Entertainment at the table
My earlier post on bananas Foster inspired Donna Beth Joy Shapiro to write me about the various ways waiters used to entertain us at the table.
The most obvious one is Caesar salad. When it was the It salad, it was always prepared tableside. The waiter started by breaking a raw egg into a bowl to make the dressing. Just the fact that restaurants don't use raw eggs in their salad dressings anymore meant that had to stop. ...
The chopped salad at Marconi's could very well have been chopped in the kitchen. It was just part of the show.
Danny Dickman, when his restaurant Danny's on N. Charles St. was the fanciest restaurant in town, used to prepare steak Diane at the table.
And there were other showy desserts besides bananas Foster (cherries jubilee and baked alaska come to mind) that involved the waiter.
The reasons these have, for the most part, disappeared aren't all that complicated. As MrRational pointed out under the bananas Foster post, that's asking a lot of today's servers. They come and go; and as a restaurant owner, you have to concentrate on the basics when training someone these days.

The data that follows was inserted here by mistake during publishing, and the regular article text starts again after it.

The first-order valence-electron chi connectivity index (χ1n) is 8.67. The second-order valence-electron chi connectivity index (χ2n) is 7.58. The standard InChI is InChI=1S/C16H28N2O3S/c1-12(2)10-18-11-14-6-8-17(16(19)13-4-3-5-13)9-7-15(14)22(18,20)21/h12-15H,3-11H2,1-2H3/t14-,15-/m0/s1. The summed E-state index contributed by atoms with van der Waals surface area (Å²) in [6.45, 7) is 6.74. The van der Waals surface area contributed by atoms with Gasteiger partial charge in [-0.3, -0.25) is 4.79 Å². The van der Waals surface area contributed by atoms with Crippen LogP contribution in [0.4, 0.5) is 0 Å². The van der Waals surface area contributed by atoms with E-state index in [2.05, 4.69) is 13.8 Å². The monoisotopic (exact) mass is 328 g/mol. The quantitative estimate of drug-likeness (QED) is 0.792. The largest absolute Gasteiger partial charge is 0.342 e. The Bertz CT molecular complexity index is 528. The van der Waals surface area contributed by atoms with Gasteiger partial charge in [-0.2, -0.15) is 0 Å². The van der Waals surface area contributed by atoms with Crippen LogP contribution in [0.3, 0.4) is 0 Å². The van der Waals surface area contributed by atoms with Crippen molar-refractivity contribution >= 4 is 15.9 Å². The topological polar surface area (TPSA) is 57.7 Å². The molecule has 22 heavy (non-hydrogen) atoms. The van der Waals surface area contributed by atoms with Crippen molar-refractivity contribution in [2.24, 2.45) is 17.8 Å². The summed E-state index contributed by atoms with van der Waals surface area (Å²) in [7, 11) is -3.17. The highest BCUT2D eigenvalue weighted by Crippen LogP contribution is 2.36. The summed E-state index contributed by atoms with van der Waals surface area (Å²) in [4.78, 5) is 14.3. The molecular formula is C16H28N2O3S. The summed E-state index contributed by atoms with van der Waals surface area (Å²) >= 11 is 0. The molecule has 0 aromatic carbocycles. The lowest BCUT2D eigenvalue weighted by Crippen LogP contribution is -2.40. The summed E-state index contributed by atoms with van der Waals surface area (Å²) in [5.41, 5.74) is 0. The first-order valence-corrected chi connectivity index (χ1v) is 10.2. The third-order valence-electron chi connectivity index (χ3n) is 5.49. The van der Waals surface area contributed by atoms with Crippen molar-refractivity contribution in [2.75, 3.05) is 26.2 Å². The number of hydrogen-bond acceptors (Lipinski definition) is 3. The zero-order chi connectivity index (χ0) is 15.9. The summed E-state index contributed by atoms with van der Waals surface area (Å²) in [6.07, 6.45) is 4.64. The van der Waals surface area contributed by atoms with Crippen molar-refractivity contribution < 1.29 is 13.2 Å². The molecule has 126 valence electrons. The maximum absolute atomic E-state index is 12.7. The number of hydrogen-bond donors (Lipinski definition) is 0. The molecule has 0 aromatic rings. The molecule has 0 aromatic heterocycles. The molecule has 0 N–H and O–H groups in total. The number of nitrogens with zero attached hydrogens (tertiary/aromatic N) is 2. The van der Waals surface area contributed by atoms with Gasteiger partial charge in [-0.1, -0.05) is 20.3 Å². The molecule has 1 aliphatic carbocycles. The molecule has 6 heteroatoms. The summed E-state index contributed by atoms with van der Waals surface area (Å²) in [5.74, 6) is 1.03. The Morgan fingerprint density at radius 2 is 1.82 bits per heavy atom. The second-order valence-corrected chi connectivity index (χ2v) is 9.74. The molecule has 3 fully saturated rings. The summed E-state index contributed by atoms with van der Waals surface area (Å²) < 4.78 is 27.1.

But the main reason, I think, isn't a practical one. It's more that these dishes are considered a little passe. After all, it was often the owner, not the server, who did the cooking at the table.
I can think of examples of tableside cooking for entertainment even now. At Tersiguel's in Ellicott City our waiter prepared the viande du marche, rib eye with demi-glace and bearnaise. But Tersiguel's has a lot of traditional French dishes on its menu.
More common these days is the boning of a whole fish tableside. Or in the case of Real Seafood in Annapolis, the shelling of a lobster. These aren't so much entertainment as just doing the work for the customer and showing that, yes, the fish or shellfish was whole as ordered.
And the most obvious examples of all nowadays, as Donna Beth pointed out, are the hibachi cooking at Japanese steakhouses and, more interesting to me, the preparation of sushi if you sit at the bar.
Now that's entertainment.
(Barbara Haddock Taylor/Sun photographer)